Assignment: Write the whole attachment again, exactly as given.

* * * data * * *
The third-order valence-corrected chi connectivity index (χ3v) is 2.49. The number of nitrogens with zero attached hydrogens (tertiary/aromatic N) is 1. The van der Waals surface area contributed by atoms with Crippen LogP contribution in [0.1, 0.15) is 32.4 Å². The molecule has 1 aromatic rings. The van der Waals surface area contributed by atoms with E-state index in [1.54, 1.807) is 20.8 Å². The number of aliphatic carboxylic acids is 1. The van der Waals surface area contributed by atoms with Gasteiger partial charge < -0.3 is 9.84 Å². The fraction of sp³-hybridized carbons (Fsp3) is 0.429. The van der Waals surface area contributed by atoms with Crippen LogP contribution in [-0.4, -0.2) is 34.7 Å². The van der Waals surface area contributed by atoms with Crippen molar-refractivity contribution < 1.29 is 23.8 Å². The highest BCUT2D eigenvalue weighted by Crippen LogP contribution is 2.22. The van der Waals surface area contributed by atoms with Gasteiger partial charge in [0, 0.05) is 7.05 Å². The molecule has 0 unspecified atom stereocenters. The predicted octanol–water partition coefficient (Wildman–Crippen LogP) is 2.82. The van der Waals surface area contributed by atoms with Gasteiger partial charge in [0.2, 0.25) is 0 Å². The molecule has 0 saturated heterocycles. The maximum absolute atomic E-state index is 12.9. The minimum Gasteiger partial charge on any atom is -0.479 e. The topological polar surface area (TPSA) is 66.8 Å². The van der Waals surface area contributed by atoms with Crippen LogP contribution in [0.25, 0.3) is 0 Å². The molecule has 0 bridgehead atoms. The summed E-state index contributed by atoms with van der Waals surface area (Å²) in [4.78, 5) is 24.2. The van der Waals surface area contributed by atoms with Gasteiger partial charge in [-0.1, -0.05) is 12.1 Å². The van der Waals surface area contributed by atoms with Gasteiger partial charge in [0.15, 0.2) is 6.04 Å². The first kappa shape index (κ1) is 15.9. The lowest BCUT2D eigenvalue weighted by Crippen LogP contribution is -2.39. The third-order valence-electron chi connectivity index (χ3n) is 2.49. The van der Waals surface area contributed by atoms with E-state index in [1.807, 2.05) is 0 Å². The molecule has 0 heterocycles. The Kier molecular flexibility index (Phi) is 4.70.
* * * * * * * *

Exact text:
The third-order valence-corrected chi connectivity index (χ3v) is 2.49. The number of nitrogens with zero attached hydrogens (tertiary/aromatic N) is 1. The van der Waals surface area contributed by atoms with Crippen LogP contribution in [0.1, 0.15) is 32.4 Å². The molecule has 1 aromatic rings. The van der Waals surface area contributed by atoms with E-state index in [1.54, 1.807) is 20.8 Å². The number of aliphatic carboxylic acids is 1. The van der Waals surface area contributed by atoms with Gasteiger partial charge < -0.3 is 9.84 Å². The fraction of sp³-hybridized carbons (Fsp3) is 0.429. The van der Waals surface area contributed by atoms with Crippen LogP contribution in [-0.4, -0.2) is 34.7 Å². The van der Waals surface area contributed by atoms with Crippen molar-refractivity contribution < 1.29 is 23.8 Å². The highest BCUT2D eigenvalue weighted by Crippen LogP contribution is 2.22. The van der Waals surface area contributed by atoms with Gasteiger partial charge in [0, 0.05) is 7.05 Å². The molecule has 0 unspecified atom stereocenters. The predicted octanol–water partition coefficient (Wildman–Crippen LogP) is 2.82. The van der Waals surface area contributed by atoms with Gasteiger partial charge in [0.2, 0.25) is 0 Å². The molecule has 0 saturated heterocycles. The maximum absolute atomic E-state index is 12.9. The minimum Gasteiger partial charge on any atom is -0.479 e. The topological polar surface area (TPSA) is 66.8 Å². The van der Waals surface area contributed by atoms with Crippen LogP contribution in [0.25, 0.3) is 0 Å². The molecule has 0 bridgehead atoms. The summed E-state index contributed by atoms with van der Waals surface area (Å²) in [4.78, 5) is 24.2. The van der Waals surface area contributed by atoms with Gasteiger partial charge in [-0.1, -0.05) is 12.1 Å². The van der Waals surface area contributed by atoms with Gasteiger partial charge in [0.15, 0.2) is 6.04 Å². The first kappa shape index (κ1) is 15.9. The lowest BCUT2D eigenvalue weighted by Crippen LogP contribution is -2.39. The third-order valence-electron chi connectivity index (χ3n) is 2.49. The van der Waals surface area contributed by atoms with E-state index in [1.807, 2.05) is 0 Å². The molecule has 0 heterocycles. The Kier molecular flexibility index (Phi) is 4.70.